From a partner who uses our v1.0 launcher in the UK.Hidden Figures looks like it'll be a great historical film coming out in January.
We'll be lauunching all weekend at the World Maker Faire in New York this coming weekend. Come join us from 10-6 on both Saturday and Sunday. Keith and Rick will both be there with their families in our once a year Air Rocket Works reunion. Details at: http://makerfaire.com/new-york/
Our brand new v2.2 launcher got a workout at the Second Annual San Jose Mini Maker Faire at History Park in San Jose, CA. We built and launched over 700 rockets in just 7 hours! I think that might be a record. Pictured above is the San Jose Hisoric Light Tower. This was big technology in the 1880's in what is now the heart of Silicon Valley. The tower is 115' tall and nearly every rocket went much higher. It was fun to have a physical gauge. Our newest CARB (Compressed Air Rocket Bounce) flew nearly out of sight and landed with a 10' bounce. With a foam nose, lightweight body and plastic fins it's durable and sleek. We're super happy with this new rocket and you will be too!
UPDATE - 9/2/16:
We had a GREAT time at the NH Maker Faire last weekend. The timing of the SEE Exhibit project and the NH Faire aligned, and we brought the entire exhibit to Henry Law part to test it out with the kids.
Ryan assisted all day, shown above manning the launcher, and it went very well. We went through well over 150 templates, including about 60 foam noses between 10 and 4. We had a couple visitors all the way from Lake George NY, Parker and his son Parker (who really loves rockets) were interested to see and try out our rockets in person.
My Wife Tanya, daughter Lauren and her friend ran the 3D printed make your own jewelry booth, which was a big hit. My son Sean had his 130+ MPH marshmallow gun and his paper airplane launcher for people to try. The marshmallow gun does not like the warm weather, and the air pressure kept inverting the marshmallow inside the barrel, making for a gooey mess.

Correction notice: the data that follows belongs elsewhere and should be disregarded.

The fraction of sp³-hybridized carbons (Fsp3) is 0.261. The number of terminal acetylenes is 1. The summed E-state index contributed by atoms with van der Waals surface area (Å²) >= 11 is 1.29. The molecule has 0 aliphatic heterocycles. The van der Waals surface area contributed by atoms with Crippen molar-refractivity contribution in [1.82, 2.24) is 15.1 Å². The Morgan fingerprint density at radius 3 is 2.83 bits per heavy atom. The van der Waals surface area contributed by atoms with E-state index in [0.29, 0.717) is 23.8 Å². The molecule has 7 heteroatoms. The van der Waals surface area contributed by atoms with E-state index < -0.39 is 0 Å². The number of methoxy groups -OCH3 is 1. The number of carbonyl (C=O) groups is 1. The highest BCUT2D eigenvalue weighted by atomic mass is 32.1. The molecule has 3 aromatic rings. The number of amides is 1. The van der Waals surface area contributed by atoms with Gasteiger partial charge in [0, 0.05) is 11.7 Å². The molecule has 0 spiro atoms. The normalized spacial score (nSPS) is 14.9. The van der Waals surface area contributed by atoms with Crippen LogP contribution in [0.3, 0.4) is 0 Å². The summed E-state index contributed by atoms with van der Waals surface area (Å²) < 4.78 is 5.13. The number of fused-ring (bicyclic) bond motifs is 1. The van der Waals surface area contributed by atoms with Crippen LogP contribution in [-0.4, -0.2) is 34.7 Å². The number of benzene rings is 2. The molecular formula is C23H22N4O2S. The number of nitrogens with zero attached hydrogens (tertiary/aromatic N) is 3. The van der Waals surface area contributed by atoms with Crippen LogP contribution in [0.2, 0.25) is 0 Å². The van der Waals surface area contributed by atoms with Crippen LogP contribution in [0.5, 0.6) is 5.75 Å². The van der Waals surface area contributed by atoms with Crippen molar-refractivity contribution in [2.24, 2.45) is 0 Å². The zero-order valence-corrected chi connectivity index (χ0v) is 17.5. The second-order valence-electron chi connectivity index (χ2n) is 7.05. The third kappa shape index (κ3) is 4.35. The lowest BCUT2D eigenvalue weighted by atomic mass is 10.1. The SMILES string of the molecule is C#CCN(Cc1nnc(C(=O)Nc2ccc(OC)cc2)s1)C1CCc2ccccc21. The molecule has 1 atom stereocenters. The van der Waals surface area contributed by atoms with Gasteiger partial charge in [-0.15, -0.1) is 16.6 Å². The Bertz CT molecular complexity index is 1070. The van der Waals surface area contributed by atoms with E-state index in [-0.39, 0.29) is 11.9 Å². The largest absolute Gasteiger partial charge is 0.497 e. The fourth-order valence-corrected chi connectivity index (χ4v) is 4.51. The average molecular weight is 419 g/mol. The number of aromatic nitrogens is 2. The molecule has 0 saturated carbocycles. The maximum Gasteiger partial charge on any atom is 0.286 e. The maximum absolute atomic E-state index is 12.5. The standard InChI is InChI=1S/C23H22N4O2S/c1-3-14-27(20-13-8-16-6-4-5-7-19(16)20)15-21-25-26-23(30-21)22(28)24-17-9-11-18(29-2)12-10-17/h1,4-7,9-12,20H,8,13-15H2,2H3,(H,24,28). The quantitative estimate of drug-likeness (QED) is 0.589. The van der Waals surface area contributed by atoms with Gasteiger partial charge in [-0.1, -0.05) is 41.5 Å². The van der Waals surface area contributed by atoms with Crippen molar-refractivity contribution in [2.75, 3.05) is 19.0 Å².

It was a fun day, and we will likely be back again next year.
UPDATE - 8/18/16:
Several NH Makers had some fun demonstrating our upcoming NH Maker Faire exhibits at NH1 News on Tuesday morning. Here is the link to the video posted by NH1:
Hope to see you there!
Original Post - 8/8/16:
My family and I will be attending and demonstrating the compressed air rocket launcher at the 4th annual NH Mini Maker Faire. Come by, build & launch a rocket as may times as you like, and take it home. The Faire is this August 27th from 10 AM to 4 PM. We'll be in Henry Law Park behind the museum again this year. You never know who will be there:
More info about the faire here:
Hope to see you there! Get out and launch something!
Our friends at NASA used the launcher system again, this time it was used at the Kennedy Space Center Visitor Complex. They set up right in front of the rocket garden, which made for a perfect backdrop. Video at the link below.
Above are the five high end launchers that we designed and built for NASA Launch Services Program in Cape Canaveral Florida. The project got started when David Sollberger, NASA Launch Services Program Deputy Chief Engineer, contacted us at the end of last summer about our compressed air rocket launchers. He had found our website, and liked the industrial strength design of our standard launchers. We collaborated, tossed ideas back and forth, and settled on a new version of our launcher with a solenoid valve to trigger the launch. When we started discussing the control panel, he said he had the perfect box for the job. A few days later, this arrived in the mail:
David explained to me that this box came from the Space Shuttle program, and that the serial number plate on the front indicated the NASA standard initiators that used to be stored and transported in this container. These initiators were used as igniters to start the Solid Rocket Boosters on several of the Shuttle missions! I made sure not to modify the case in any way, but designed a panel worthy of such a cool piece of history. I took out the tape measure and digital calipers, and measured up the inside of the box. SolidWorks was used to create the 3D designed panel, and the launcher design.
Once happy with the CAD model, the parts were printed on heavy paper and test fitting was done to make sure the panel would fit properly. It was much easier to cut out the paper mock-up and make adjustments to add clearance for the hinge and the lock, and make sure the cover opened and closed properly, and that there was enough clearance to mount everything.